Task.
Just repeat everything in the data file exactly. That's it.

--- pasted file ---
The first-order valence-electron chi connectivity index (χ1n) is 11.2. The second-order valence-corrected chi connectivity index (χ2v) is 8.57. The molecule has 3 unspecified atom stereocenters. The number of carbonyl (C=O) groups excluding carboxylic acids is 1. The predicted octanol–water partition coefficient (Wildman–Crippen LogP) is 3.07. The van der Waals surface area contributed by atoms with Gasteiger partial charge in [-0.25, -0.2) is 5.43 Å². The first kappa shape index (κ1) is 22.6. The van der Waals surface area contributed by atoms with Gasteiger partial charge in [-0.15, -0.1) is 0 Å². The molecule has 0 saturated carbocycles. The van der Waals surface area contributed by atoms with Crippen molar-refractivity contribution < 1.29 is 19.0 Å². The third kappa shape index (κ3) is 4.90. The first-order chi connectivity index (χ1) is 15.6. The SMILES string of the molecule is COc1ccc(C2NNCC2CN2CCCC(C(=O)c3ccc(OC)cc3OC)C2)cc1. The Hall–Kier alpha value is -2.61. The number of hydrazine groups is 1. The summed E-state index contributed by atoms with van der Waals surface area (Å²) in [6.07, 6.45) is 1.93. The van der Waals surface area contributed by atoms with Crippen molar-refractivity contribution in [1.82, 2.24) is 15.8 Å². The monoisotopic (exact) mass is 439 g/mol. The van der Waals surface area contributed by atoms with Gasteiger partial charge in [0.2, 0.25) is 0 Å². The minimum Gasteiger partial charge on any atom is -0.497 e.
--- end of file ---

The first-order valence-electron chi connectivity index (χ1n) is 11.2. The second-order valence-corrected chi connectivity index (χ2v) is 8.57. The molecule has 3 unspecified atom stereocenters. The number of carbonyl (C=O) groups excluding carboxylic acids is 1. The predicted octanol–water partition coefficient (Wildman–Crippen LogP) is 3.07. The van der Waals surface area contributed by atoms with Gasteiger partial charge in [-0.25, -0.2) is 5.43 Å². The first kappa shape index (κ1) is 22.6. The van der Waals surface area contributed by atoms with Gasteiger partial charge in [-0.15, -0.1) is 0 Å². The molecule has 0 saturated carbocycles. The van der Waals surface area contributed by atoms with Crippen molar-refractivity contribution < 1.29 is 19.0 Å². The third kappa shape index (κ3) is 4.90. The first-order chi connectivity index (χ1) is 15.6. The SMILES string of the molecule is COc1ccc(C2NNCC2CN2CCCC(C(=O)c3ccc(OC)cc3OC)C2)cc1. The Hall–Kier alpha value is -2.61. The number of hydrazine groups is 1. The summed E-state index contributed by atoms with van der Waals surface area (Å²) in [6.07, 6.45) is 1.93. The van der Waals surface area contributed by atoms with Crippen molar-refractivity contribution in [1.82, 2.24) is 15.8 Å². The monoisotopic (exact) mass is 439 g/mol. The van der Waals surface area contributed by atoms with Gasteiger partial charge in [0.2, 0.25) is 0 Å². The minimum Gasteiger partial charge on any atom is -0.497 e.